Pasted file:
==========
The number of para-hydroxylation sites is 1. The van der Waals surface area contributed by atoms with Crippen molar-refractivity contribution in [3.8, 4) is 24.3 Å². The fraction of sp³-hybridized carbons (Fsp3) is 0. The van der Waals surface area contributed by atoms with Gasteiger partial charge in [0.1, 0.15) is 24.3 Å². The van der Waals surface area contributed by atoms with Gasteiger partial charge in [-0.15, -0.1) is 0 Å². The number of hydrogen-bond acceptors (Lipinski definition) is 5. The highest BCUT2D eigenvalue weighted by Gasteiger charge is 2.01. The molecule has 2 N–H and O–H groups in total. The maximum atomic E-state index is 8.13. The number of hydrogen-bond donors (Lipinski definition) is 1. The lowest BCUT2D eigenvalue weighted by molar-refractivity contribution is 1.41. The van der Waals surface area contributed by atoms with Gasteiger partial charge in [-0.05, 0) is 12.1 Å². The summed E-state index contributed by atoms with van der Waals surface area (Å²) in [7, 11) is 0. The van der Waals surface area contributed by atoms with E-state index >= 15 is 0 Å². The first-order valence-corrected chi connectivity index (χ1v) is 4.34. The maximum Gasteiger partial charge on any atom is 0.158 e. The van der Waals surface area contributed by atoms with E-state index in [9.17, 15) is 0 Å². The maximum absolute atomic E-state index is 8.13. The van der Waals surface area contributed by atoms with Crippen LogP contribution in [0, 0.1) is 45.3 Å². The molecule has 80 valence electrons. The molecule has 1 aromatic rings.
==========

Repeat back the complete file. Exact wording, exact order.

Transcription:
The number of para-hydroxylation sites is 1. The van der Waals surface area contributed by atoms with Crippen molar-refractivity contribution in [3.8, 4) is 24.3 Å². The fraction of sp³-hybridized carbons (Fsp3) is 0. The van der Waals surface area contributed by atoms with Gasteiger partial charge in [0.1, 0.15) is 24.3 Å². The van der Waals surface area contributed by atoms with Gasteiger partial charge in [-0.15, -0.1) is 0 Å². The number of hydrogen-bond acceptors (Lipinski definition) is 5. The highest BCUT2D eigenvalue weighted by Gasteiger charge is 2.01. The molecule has 2 N–H and O–H groups in total. The maximum atomic E-state index is 8.13. The number of hydrogen-bond donors (Lipinski definition) is 1. The lowest BCUT2D eigenvalue weighted by molar-refractivity contribution is 1.41. The van der Waals surface area contributed by atoms with Gasteiger partial charge in [-0.05, 0) is 12.1 Å². The summed E-state index contributed by atoms with van der Waals surface area (Å²) in [7, 11) is 0. The van der Waals surface area contributed by atoms with E-state index >= 15 is 0 Å². The first-order valence-corrected chi connectivity index (χ1v) is 4.34. The maximum Gasteiger partial charge on any atom is 0.158 e. The van der Waals surface area contributed by atoms with E-state index in [9.17, 15) is 0 Å². The maximum absolute atomic E-state index is 8.13. The van der Waals surface area contributed by atoms with Crippen LogP contribution in [0, 0.1) is 45.3 Å². The molecule has 80 valence electrons. The molecule has 1 aromatic rings.